A number of these medicines were, and are, highly effective. They also tend to be costly, and in many cases they produce unpleasant side effects. Some blood pressure medications work well in controlling blood pressure but harm other parts of the body in the process. They may, for example, raise a person''s blood-sugar levels, or increase blood fats.

Once a regimen of these drugs is started, moreover, patients are urged to continue on it for a lifetime. Weaning can be tricky business, and doctors warn of the perils. What''s more, these medicines don''t ever really cure the disease of hypertension. They simply control its harmful effects.

As the years passed, and as medical science began to discover that people''s personal lifestyles affect their health in broad and hitherto unsuspected ways, both patients and physicians began to ask: Isn''t it possible that high blood pressure is caused by more than a series of physiochemical reactions? Might not such lifestyle factors as diet, weight, emotions, personal habits, mental attitude, and environment also play a part? And if so, aren''t there ways of addressing these factors, and of treating the disease in more holistic ways?

Time passed, and medical researchers began to understand the full extent to which lifestyle factors affect the development of hypertension. They began to see that through the control of these factors healing results could be gained.

What are these factors?

They are the very stuff of our day-to-day lives--the things that make us vital and human. They include:

the ways we cope with the stress of daily living
our social and emotional life
our home and family life
our personality type
our exercise habits
our weight
our ability to relax
our sleep patterns
our vitamin and mineral intake
our tendency to use (and misuse) addictive substances such as alcohol, caffeine, drugs, and cigarettes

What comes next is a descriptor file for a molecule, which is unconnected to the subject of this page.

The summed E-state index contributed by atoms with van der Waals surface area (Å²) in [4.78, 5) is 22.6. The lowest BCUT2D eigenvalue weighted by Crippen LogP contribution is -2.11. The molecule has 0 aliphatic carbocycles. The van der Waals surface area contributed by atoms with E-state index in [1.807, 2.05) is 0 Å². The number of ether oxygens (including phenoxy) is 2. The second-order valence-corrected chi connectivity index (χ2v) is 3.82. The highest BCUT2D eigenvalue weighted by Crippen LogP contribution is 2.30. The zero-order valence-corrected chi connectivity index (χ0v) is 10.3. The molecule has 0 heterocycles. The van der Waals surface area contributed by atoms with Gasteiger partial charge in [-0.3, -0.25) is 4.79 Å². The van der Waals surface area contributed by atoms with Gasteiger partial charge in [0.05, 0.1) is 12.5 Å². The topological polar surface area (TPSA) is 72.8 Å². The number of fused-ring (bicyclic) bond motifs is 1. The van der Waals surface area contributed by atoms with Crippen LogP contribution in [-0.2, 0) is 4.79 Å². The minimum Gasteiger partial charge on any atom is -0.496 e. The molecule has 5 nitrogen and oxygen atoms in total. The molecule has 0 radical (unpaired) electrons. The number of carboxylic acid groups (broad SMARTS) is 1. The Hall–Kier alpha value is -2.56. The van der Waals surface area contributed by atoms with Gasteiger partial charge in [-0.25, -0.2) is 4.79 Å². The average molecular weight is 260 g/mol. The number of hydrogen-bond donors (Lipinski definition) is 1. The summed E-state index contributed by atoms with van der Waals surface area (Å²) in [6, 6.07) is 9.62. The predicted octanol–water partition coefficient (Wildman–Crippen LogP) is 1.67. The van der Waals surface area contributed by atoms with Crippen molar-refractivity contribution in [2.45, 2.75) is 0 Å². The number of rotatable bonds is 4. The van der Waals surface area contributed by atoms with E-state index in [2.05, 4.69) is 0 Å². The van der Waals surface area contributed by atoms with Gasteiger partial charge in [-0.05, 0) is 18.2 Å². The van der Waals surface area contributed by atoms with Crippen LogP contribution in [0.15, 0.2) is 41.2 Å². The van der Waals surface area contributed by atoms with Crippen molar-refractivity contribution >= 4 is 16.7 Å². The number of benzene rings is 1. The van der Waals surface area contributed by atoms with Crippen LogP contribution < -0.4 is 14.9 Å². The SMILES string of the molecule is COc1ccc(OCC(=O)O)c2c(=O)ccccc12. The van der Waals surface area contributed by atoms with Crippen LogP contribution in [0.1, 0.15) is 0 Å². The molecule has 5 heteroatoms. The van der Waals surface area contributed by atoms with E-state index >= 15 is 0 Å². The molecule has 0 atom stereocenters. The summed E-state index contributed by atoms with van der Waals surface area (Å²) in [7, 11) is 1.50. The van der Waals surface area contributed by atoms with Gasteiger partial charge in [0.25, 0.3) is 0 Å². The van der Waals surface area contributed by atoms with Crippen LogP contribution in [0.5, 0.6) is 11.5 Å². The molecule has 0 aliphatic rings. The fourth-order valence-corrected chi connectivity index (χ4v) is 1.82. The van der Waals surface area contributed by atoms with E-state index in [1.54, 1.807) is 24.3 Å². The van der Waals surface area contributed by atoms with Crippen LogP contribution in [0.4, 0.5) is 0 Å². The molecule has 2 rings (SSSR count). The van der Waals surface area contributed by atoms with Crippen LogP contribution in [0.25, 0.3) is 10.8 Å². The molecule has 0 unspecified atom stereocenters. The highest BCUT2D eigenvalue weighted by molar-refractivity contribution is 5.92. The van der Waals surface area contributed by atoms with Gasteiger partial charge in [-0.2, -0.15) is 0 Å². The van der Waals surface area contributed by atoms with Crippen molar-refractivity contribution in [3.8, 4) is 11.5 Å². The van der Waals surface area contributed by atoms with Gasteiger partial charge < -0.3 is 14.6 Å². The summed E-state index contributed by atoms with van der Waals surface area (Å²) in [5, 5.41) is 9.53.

our diet: the foods and beverages we take into our bodies every day of our lives

All these lifestyle factors, medical researchers have come to understand, contribute in varying ways to the overall health of the cardiovascular system. Living right does make a difference, we now know. Natural and lifestyle factors are determinants in hypertension. The attitudes we develop toward taking charge of our living habits do affect our state of health--sometimes in a major way.

Hypertension, as one medical practitioner points out, is a disease caused to a large extent by the simple demands of modern living.

In this book we will introduce you to a number of easy-to-apply, nonmedical lifestyle improvements that you can start using right away, this very day, to gain control of your blood pressure. If your blood pressure is currently borderline high, and if you haven''t yet gone on medication, you may find that by faithfully following the regimens laid out in this book, your problem will resolve itself on its own. If, on the other hand, you''re already taking hypertensive medications, these techniques will serve as a powerful supplement to conventional medical treatment, and may even allow you to take smaller doses.

Or then again, if your blood pressure is already normal and you are anxious to keep it that way, the information offered in this book will help you to maintain the status quo. Prevention, as more and more Americans now understand, is the best of all medicines.

Whatever your partic